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A homeless opera singer who was discovered by the LAPD while singing in a L.A. subway station has lost her recording contract. A LAPD officer recorded Emily Zamourka singing opera in an L.A. metro subway station.

The officer's cell phone video went viral, and offers poured in from music producers and record label execs. Zamourka, a talented former opera singer and violinist, told reporters she was a Russian immigrant who fell on hard times and ended up homeless. She said she played the violin on the streets of Los Angeles to earn money.

Zamourka was offered a recording contract from two-time grammy-winning producer Joel Diamond. Corky Hale, a music industry veteran, offered to replace her $10,000 violin that was reportedly stolen a few months ago.

Unfortunately this rags-to-riches story did not have a happy ending.

Diamond has withdrawn his recording contract offer to the singer, The Blast reports. Zamourka never signed the contract.

Diamond said Zamourka refused to comply with contractual agreements to make appearances and to work with top flight producers and songwriters.

"Emily (Zamourka) has not responded to what I felt was the 'world on a silver platter' proven formula that has worked hugely successfully for me before. To say we are not on the same page artistically, would be an understatement," says Diamond.

"In addition, she did not even want to listen to a song that I personally requested for her from one of the most successful songwriters in the world, Diane Warren," he said.

Zamourka also declined offers to replace her stolen violin. Diamond says she "turned down multiple free violins from well-known musicians to replace her stolen one."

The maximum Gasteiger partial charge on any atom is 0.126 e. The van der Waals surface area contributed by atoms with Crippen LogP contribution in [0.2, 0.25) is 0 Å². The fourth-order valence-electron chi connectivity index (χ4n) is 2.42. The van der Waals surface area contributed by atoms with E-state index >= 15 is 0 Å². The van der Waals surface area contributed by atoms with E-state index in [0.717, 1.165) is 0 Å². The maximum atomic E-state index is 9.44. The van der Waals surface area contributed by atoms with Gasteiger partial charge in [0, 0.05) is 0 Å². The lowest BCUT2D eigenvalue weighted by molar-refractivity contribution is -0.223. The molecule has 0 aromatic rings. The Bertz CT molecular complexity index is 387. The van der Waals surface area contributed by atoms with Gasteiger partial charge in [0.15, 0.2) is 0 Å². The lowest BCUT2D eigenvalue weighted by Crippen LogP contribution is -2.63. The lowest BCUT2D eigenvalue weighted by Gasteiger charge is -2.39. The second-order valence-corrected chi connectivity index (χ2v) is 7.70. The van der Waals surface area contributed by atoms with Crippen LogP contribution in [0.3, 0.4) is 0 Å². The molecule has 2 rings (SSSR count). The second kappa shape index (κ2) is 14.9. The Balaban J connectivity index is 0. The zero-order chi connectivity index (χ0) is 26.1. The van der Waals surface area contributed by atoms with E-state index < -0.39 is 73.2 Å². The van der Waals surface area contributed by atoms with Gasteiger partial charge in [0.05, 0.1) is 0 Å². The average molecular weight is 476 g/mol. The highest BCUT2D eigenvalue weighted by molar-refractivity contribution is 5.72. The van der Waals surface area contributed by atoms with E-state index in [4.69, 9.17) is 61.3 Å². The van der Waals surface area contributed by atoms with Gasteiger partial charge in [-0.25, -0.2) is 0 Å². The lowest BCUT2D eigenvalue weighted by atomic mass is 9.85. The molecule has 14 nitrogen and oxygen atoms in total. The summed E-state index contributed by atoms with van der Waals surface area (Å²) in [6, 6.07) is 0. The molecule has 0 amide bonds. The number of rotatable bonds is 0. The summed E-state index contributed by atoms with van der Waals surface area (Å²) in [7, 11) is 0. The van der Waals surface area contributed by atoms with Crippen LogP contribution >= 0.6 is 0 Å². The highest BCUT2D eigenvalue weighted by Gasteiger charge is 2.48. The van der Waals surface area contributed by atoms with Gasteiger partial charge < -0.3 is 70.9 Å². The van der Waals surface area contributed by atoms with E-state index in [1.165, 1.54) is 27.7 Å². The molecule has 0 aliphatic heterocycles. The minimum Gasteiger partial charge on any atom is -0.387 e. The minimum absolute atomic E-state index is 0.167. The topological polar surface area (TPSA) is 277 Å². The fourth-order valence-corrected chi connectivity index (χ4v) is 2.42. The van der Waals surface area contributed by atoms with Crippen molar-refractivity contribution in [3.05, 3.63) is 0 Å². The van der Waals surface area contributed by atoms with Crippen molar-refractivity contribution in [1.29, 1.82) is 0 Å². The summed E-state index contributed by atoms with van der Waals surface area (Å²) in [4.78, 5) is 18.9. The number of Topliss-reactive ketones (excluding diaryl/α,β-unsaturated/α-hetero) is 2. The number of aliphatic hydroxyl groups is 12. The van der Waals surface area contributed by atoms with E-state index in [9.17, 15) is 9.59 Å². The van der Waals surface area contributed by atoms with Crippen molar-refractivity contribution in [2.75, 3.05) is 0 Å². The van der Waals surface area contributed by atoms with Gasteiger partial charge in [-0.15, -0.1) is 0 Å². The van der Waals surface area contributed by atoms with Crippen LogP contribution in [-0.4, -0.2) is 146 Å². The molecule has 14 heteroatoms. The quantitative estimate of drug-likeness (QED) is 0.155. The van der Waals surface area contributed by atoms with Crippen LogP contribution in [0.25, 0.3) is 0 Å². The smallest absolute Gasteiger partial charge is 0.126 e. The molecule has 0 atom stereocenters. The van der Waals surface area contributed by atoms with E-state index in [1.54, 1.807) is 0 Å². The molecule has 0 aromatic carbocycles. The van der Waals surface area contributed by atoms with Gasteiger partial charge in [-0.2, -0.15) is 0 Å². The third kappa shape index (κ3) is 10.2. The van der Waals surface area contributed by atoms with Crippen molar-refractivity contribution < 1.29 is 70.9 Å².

Homeless people are notorious for rejecting offers of help returning to the rat race.
 

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Grammy-winning opera singer Jessye Norman has died at age 74. Once considered the world's number one soprano singer, Jessye Norman won four Grammy Awards, including a Grammy lifetime achievement award, and the National Medal of Arts for her legendary talents.

Ms. Norman's death was announced by her family. She died in New York on Monday from septic shock and multi-organ failure secondary to complications of a spinal cord injury she had sustained in 2015, according to the statement.

"We are so proud of Jessye's musical achievements and the inspiration that she provided to audiences around the world that will continue to be a source of joy," the statement from her family reads. "We are equally proud of her humanitarian endeavors addressing matters such as hunger, homelessness, youth development, and arts and culture education."

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Ms. Norman is a native of Augusta, Georgia. She began singing in the Mount Calvary Baptist Church at age four. Her mother, Janie King-Norman, a schoolteacher, insisted she start piano lessons at age 5.

She earned a scholarship to the historically black college Howard University in Washington, D.C. to study music. She also studied at the Peabody Conservatory and the University of Michigan.

Ms. Norman made her operatic debut in 1969 in Berlin, and has thrilled audiences in Milan, London and New York.

The Rachel Longstreet Foundation and Norman partnered to open the Jessye Norman School of the Arts, a tuition-free performing arts after-school program for economically disadvantaged students in Augusta.

She is best known for her roles in the operas of Richard Wagner, such as Lohengrin, Tannhäuser and Tristan and Isolde.

Norman was never married and had no children.